Memory palace: inside Russia’s crumbling houses of culture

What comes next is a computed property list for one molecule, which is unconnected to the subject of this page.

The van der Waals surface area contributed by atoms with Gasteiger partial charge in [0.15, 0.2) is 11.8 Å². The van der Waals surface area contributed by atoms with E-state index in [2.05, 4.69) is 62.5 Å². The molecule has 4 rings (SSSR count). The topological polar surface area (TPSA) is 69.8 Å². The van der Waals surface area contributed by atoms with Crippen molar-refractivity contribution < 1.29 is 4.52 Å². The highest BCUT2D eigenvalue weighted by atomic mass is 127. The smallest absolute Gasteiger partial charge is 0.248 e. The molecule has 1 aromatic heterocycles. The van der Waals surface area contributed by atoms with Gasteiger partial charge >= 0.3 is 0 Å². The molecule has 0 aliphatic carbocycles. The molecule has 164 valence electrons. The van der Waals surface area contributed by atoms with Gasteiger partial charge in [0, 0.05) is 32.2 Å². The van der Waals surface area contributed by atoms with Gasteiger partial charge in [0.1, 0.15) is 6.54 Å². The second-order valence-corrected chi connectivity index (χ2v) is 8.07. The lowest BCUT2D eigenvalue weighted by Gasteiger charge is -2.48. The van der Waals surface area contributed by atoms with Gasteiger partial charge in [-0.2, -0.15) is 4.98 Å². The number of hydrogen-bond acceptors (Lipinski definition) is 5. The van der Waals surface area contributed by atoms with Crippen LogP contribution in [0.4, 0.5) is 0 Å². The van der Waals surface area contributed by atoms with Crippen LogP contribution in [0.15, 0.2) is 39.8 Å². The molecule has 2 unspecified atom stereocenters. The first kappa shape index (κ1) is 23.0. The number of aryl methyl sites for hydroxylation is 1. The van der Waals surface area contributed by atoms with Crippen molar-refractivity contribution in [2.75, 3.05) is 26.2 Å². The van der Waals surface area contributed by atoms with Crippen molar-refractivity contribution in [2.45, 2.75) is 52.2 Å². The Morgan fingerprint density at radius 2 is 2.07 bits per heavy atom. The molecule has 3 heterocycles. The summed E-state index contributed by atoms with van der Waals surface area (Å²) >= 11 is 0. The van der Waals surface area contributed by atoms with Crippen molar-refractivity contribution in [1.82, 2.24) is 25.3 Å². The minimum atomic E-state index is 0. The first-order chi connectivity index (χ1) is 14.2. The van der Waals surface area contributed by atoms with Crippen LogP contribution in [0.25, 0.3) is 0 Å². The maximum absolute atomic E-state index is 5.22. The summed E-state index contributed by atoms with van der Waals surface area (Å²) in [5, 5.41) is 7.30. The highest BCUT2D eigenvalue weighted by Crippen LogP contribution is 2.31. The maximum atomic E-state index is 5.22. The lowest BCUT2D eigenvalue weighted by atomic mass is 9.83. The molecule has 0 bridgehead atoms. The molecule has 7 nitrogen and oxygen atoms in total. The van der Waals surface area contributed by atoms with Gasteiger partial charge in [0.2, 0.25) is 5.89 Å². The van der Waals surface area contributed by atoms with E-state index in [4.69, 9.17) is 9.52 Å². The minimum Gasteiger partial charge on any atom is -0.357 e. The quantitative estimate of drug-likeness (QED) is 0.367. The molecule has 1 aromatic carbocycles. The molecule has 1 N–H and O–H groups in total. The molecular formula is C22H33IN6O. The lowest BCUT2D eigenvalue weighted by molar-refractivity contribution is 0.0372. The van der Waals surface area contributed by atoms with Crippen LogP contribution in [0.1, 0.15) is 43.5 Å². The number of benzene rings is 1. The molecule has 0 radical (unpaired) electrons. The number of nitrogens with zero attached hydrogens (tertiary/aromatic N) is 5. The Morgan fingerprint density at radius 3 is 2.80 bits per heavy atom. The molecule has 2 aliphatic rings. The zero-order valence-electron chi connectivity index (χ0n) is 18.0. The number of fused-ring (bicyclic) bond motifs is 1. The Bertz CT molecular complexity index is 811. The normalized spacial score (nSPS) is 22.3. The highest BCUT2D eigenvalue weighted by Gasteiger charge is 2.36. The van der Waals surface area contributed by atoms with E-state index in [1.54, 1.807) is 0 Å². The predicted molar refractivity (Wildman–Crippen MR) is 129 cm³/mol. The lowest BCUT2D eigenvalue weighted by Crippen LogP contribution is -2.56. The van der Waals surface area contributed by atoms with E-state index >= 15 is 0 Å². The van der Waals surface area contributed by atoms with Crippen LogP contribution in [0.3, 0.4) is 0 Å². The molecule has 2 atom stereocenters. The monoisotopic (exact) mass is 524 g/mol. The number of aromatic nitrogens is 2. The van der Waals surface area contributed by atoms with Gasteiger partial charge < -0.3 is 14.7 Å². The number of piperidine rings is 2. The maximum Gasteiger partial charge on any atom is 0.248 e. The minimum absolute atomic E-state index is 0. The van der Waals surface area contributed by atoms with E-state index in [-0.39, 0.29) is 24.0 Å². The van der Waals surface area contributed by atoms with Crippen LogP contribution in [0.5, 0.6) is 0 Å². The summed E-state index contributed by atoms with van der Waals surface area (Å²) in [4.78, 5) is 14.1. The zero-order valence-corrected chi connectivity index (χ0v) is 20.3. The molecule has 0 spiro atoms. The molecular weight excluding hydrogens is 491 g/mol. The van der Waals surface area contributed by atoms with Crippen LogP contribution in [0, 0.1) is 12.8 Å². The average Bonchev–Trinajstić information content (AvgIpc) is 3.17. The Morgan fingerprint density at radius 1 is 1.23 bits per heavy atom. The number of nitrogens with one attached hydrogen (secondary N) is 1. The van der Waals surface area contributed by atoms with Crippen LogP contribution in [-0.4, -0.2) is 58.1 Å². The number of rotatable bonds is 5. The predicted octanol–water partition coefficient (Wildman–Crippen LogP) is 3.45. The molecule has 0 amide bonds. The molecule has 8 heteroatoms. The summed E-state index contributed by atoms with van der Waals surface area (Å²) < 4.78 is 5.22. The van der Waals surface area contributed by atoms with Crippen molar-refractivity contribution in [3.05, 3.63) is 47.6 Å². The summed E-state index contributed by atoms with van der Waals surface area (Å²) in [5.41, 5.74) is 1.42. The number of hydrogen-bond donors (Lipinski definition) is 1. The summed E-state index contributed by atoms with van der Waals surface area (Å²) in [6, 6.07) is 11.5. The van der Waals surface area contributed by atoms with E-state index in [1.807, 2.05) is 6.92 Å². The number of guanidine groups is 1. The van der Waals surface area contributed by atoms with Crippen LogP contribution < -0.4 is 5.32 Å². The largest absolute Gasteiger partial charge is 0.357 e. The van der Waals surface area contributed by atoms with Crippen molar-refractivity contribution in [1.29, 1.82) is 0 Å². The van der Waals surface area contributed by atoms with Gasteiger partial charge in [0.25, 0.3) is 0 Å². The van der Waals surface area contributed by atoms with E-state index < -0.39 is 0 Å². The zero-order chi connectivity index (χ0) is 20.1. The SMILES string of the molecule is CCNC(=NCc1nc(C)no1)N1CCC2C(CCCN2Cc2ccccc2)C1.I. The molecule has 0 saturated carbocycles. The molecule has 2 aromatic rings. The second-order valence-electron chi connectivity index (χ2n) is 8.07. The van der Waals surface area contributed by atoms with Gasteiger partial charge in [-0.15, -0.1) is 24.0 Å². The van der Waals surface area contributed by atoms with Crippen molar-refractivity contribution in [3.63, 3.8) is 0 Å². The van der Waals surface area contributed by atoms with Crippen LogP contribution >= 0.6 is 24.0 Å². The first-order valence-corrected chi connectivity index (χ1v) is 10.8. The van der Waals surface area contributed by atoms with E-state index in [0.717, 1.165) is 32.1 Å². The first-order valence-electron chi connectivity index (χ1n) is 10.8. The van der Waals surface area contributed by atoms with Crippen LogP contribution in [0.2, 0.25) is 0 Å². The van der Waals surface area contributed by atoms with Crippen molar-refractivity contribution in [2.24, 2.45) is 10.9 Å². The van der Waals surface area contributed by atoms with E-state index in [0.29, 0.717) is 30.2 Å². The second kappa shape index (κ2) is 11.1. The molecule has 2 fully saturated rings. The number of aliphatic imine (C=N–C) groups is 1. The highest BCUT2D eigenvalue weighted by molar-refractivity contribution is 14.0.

In his series Dkdance photographer Dmitry Lookianov explores Russia’s Palaces of Culture (Dovorets Kultury, or DKs), event and exhibition venues built during Soviet times as centres for recreational activities. “The idea came to me when I was visiting one of Moscow’s numerous DKs. The cultural activities in them were grim but the architecture was a good example of Soviet grandeur,” says Lookianov. “At first I was planning a more ironic series but the more time I spent in DKs, the more my photography became imbued with a sense of melancholy.” DKs first appeared in the 1920s and 1930s, primarily as platforms for mass propaganda, but were later developed into venues for leisure and culture where people could enjoy film, theatre, dance, art and literature. After the collapse of the Soviet Union, the DKs lost their financial backing and struggled to survive. Since then, the buildings have fallen into disrepair and their props, costumes, musical instruments and theatrical scenery remain unused. Despite their neglect, Lookianov still believes that DKs are still relevant. “The people in these photographs are mostly municipal workers who have worked there for a long time,” says Lookianov, who took the photos in the Moscow region and in central Russia. “Some have stayed out of habit but some are genuinely interested in their work and try to maintain the premises with their own funds and through donations. In small towns and villages, DKs are still the centre of cultural activities and they serve as a place to gather for local artists, musicians, kids and anyone else who’s interested in culture.”
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